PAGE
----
DR Richard Weller appears on BBCTV - 'TRUST ME I'M A DOCTOR'

Is there such a thing as a safe tan?

We’re always being told to cover up in the sun – but the sun does have its benefits as well. So how much IS too much sun exposure?

Currently, the NICE (National Institute for Health and Care Excellence) recommends very short periods of exposure for people with fair or light skin and slightly longer for those with darker skin types. This is to balance the risk of skin cancer with the need for our skin to produce the vitamin D that we need for healthy bones and teeth.

But do these guidelines go far enough - or too far?

Michael Mosley talks to two researchers with opposing views to get a better understanding of what factors we must all consider when choosing how long to spend in the sun.

Dr Richard Weller, a dermatologist from the University of Edinburgh, believes there is a growing body of evidence to show that the benefits of sun exposure may out weight the risks.

In fact, far from shortening life, there is some suggestion that exposure to sunlight may actually prolong your life. In the UK you are more likely to die of a stroke or a heart attack compared to skin cancer and evidence is emerging that shows sunlight can reduce the risk of these diseases. His research suggests this may be due to the skin releasing a chemical called nitric oxide when it is exposed to the sun. Nitric oxide plays an important role in controlling cardiovascular activity in the body and so this could potentially play a role in the benefits of sun exposure to health.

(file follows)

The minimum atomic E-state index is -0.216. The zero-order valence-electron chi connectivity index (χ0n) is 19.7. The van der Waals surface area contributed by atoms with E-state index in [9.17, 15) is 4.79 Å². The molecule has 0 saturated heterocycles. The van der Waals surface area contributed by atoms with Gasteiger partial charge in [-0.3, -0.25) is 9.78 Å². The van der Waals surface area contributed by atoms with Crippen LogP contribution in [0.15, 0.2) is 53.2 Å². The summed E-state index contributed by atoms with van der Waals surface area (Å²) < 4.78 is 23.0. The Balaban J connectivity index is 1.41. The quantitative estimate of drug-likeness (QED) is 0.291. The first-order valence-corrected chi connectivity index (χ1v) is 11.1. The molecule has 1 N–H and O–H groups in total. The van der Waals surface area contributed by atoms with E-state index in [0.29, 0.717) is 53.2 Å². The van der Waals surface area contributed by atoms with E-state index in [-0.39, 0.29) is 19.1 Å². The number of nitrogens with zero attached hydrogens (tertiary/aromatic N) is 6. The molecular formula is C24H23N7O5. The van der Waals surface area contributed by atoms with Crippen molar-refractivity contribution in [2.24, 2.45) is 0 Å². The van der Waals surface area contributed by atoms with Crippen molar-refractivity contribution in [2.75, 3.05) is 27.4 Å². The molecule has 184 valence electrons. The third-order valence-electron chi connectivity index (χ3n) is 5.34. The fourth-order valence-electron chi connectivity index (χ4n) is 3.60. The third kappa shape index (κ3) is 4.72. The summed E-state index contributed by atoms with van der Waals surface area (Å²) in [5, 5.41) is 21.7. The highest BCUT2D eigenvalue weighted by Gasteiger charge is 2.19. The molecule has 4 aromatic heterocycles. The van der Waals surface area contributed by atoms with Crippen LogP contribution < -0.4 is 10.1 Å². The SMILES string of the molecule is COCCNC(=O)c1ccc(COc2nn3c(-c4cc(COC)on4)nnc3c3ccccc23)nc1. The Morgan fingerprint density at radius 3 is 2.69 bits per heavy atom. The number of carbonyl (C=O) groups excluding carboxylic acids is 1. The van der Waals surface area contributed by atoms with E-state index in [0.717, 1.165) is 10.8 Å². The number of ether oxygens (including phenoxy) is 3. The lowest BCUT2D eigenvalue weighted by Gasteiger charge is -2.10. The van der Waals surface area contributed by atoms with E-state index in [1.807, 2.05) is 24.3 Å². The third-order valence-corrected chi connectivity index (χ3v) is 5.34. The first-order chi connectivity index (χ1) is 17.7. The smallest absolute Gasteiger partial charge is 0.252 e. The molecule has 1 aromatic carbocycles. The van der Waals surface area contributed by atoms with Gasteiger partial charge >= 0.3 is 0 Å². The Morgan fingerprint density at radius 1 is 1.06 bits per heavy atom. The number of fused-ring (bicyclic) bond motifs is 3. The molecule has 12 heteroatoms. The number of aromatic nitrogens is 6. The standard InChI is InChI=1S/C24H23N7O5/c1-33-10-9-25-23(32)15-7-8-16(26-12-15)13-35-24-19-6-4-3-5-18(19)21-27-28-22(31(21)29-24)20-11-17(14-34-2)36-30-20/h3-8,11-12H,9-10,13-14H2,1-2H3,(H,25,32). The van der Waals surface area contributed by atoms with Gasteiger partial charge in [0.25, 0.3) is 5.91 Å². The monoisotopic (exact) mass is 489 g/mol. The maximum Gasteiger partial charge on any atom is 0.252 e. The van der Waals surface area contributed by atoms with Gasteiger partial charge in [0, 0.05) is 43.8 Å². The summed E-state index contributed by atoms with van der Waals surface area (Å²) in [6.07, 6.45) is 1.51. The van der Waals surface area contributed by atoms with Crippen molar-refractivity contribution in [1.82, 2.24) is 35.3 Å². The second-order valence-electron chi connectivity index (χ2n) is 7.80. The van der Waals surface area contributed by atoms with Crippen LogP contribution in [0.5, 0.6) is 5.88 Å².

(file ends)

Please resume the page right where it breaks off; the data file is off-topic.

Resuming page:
But what about the risks of skin cancer?


There are two types of skin cancer; melanoma and non-melanoma. Sunburn, particularly in childhood, is a risk factor for melanoma and so Dr Weller believes that avoiding sun burn, especially as a child, is very important. The mortality rate from melanoma is about 20%, making it the higher risk form of skin cancer.

Non-melanoma skin cancer affects about a quarter of a million people in the UK every year, but the death rate for this for of cancer is incredibly small. These cancers can simply be cut out and removed. In Denmark, research carried out on four million people suggests that life expectancy may actually be higher in people diagnosed with non-melanoma skin cancer, and Dr Weller believes this could be due to their sun exposure. It was also found that these patients are less likely to have had a heart attack when compared to their peers.

To watch the video and read the full BBC article click here

Mark Hosker